Nothing can mar a beautiful chimney more than unsightly staining or discoloration. In addition to being an eyesore, chimney discoloration can often be the sign of a more serious chimney or fireplace problem. The following are some of the most common chimney stain colors and their causes.
While most soot stains are the result of age or lack of regular cleaning and maintenance, soot staining can also indicate a hidden chimney problem. Interior soot stains are more common in older homes with open hearth fireplaces. While this kind of soot staining may be an eyesore, it is usually indicates that a fireplace has not been correctly cleaned or the wrong kind of firewood was being burned.
On the exterior of the chimney, black and dark brown stains are often caused by excess creosote. Creosote buildup can be caused by burning unseasoned or green wood, allowing fires to smolder at low temperatures, a flue that is improperly sized for the firebox, or not having the chimney regularly swept. Creosote buildup should be addressed as soon as possible as it is a highly flammable substance that is the leading cause of chimney fire.
When the creosote buildup is bad enough to cause exterior staining, the chimney may need to be relined. Gas burning fireplaces and inserts should never have exterior soot stains; exterior soot staining on a gas fireplace can indicate a carbon monoxide leak or other equally dangerous malfunctions.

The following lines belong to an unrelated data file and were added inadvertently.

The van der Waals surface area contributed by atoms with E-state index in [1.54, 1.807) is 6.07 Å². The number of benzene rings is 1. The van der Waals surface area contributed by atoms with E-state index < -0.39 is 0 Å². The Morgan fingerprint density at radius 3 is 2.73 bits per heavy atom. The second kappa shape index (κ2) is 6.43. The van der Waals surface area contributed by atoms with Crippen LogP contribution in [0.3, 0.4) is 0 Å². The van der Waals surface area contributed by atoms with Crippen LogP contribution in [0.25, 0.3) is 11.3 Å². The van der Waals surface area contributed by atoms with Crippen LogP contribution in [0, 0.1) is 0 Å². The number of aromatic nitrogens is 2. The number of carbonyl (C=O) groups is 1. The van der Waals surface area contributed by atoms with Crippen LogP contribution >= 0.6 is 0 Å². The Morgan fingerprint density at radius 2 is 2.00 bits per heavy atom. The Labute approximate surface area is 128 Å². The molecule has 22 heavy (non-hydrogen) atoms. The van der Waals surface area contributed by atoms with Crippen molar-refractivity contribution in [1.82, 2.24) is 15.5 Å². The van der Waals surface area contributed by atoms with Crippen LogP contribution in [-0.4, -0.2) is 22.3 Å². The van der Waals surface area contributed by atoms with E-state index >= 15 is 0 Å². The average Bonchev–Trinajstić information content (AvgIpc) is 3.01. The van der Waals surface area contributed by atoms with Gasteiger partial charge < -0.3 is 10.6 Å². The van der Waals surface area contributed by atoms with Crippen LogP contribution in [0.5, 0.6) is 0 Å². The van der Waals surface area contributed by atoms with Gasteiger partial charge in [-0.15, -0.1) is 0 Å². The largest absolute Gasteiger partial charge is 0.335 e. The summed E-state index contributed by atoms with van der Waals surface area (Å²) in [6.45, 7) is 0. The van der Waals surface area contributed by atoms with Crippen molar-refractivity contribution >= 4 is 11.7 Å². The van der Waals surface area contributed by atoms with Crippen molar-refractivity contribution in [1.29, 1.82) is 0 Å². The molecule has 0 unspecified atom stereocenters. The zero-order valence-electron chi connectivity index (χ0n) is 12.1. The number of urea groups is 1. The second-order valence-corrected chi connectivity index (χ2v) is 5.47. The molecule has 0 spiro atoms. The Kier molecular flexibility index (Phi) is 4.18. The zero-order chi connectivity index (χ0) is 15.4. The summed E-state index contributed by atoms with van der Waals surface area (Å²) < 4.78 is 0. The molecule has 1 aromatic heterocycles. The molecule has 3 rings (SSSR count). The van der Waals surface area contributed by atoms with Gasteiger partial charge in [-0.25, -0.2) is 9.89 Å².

Dark green stains
Dark green stains or discoloration on the outside of a chimney is caused by algae growth. This kind of discoloration is often seen in areas where water has been allowed to pool or consistently flows, such as on a chimney where the chimney crown does not have an appropriate overhang. Because it is so difficult to differentiate between dark green algae stains and brown or black stains caused by soot, a chimney inspection may be needed in order to determine the cause of the discoloration.
Red or red-brown stains are most often seen on the sides of metal or prefabricated chimneys. This kind of discoloration is caused by the metal of the chimney chase cover rusting. When rust stains begin to appear on the side of the chimney chase, it is a sign that the chase cover may be leaking or letting water into the chimney and fireplace. Rusted chimney chase covers should be replaced as soon as possible to prevent water damage to the fireplace and chimney.
Powdery or crystalline white discoloration on chimneys is known as efflorescence. Efflorescence is the white mineral salt left behind as water evaporates. Rain, ground water, and even sprinklers can all cause efflorescence to appear on a chimney’s exterior; however, interior efflorescence stains almost always indicate the presence of a chimney leak.
You don’t have to live with discoloration on the sides of your chimney. Contact Mason’s Chimney Service today for more information on removing unsightly chimney discoloration – and how to keep it from coming back.